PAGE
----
They bring us back to ourselves.
Monday, November 26, 2007
So where have I been these long seven days? Moving. As in packing up every last bit of our lives and stuffing it into brown cardboard boxes marked Fragile. I remember moving when it was just the two of us in college: a few half-filled boxes, an old couch, and the back of a friend's pickup. Now it involves enough so much cardboard I'm afraid we've killed an old-growth forest and an entire 40-ft. semi-truck trailer. And about a dozen extra trips to pick up all the "little stuff" that somehow fills our entire garage. It's amazing. It's overwhelming. And we did it all during Thanksgiving!
It's fun to cook a turkey when you're not quite sure where all the pots and pans are. "You know, I'm not really sure we need mashed potatoes!" It does eliminate the excess. But we managed and somehow turned out a California-proper holiday dinner. Our new kitchen is big enough for more than a couple cooks, and also provides me the unique opportunity to chuck utensils at my husband's head while he sits on the couch watching football instead of helping in said kitchen. Actually, I must clarify that he was a really big help (he was the one who made the mashed potatoes) and he only spent about three plays on the couch, which didn't seem enough for him. Maybe next year he'll be able to watch a whole quarter without having to hear, "Daddy, can I watch Curious George now?"
So I'm back. Busy, but back. Expect lots of humorous descriptions of the moving process. Just don't call it "bitching."
Thursday, November 15, 2007
The older he gets, the less it doesn't change. When he was a baby, it was about giving up the "me" time. The long showers. Reading before bed. Strolling through Barnes & Noble while sipping a peppermint mocha. Just being alone, period. But now that he's three and I'm looking back through my rose-colored glasses, I still had tons of "me" time. Really, I don't know what the hell I used to bitch about. He was the miracle baby who slept until nine or ten (AM!) regularly. He took three hour naps. He was in bed by seven. God, I had gobs of free time! I used to read the paper while sipping my coffee, wondering if I'd make it to playgroup in time! How spoiled was I?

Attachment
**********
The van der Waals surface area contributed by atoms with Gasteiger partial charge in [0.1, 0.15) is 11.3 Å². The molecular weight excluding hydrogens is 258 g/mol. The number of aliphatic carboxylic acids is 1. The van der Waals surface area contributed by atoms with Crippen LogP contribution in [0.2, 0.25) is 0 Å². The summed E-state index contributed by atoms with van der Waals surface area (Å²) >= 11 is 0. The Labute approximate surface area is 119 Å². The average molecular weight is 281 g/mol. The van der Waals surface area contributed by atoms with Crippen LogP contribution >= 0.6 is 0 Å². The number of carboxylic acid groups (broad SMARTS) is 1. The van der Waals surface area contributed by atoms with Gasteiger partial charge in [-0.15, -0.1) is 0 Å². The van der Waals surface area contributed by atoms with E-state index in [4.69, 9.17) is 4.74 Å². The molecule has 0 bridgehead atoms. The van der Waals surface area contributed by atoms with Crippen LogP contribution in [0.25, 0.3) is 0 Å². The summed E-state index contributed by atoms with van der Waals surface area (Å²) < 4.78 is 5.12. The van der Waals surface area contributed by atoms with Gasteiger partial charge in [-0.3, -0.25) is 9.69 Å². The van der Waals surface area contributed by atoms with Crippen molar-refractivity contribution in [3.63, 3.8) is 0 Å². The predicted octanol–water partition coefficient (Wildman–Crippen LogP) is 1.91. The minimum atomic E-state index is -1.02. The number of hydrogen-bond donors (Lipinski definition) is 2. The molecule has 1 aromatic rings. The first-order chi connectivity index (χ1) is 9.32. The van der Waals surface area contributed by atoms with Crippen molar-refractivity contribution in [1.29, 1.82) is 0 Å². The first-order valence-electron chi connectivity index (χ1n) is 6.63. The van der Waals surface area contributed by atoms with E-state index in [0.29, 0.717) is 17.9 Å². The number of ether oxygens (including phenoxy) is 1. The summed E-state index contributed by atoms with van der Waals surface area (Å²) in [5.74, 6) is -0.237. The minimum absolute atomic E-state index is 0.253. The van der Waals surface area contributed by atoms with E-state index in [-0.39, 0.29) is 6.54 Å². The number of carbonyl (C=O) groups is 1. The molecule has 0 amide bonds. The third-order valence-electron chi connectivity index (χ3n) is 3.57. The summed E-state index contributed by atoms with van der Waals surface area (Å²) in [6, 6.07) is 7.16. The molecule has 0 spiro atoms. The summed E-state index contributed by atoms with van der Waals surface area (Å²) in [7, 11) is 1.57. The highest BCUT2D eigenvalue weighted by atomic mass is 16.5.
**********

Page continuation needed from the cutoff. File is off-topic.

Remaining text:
Now I'm trying to deal with the constant shadow. The nonstop questions. The laying under me feet while I wash dishes. The playing with my hair while I talk on the phone. The sticking his fingers in my closed eyes at six-thirty in the morning. Compared to this, colic was a cakewalk. I struggle everyday to use my nice words. To not lash out. To count to ten and breathe, Lynda, breathe until you see spots in front of your eyes and you think you might pass out.
Tonight I nursed the baby to sleep while Carter poked my knees with some dead bug he found on the carpet. I leaned my head back and tried to go to my happy place, but it was nearly impossible to tune him out. I struggled with PJ time, teeth brushing, story time. It was nearly more than I could handle.
And then, just then, did he play his hand. He whispered, just as I was leaving his room, Do you know what, Mommy? I love you really much. I looked back to see my cheekbones and his daddy's dimples on his beautiful smile. It was all I needed.
It was all I needed to know that I am doing just right, no matter how crazy it feels sometimes. I am loved. And oh, so do I love him back.
No matter what time of the morning he sticks his fingers in my eyes.
Tuesday, November 13, 2007
Sunday, November 11, 2007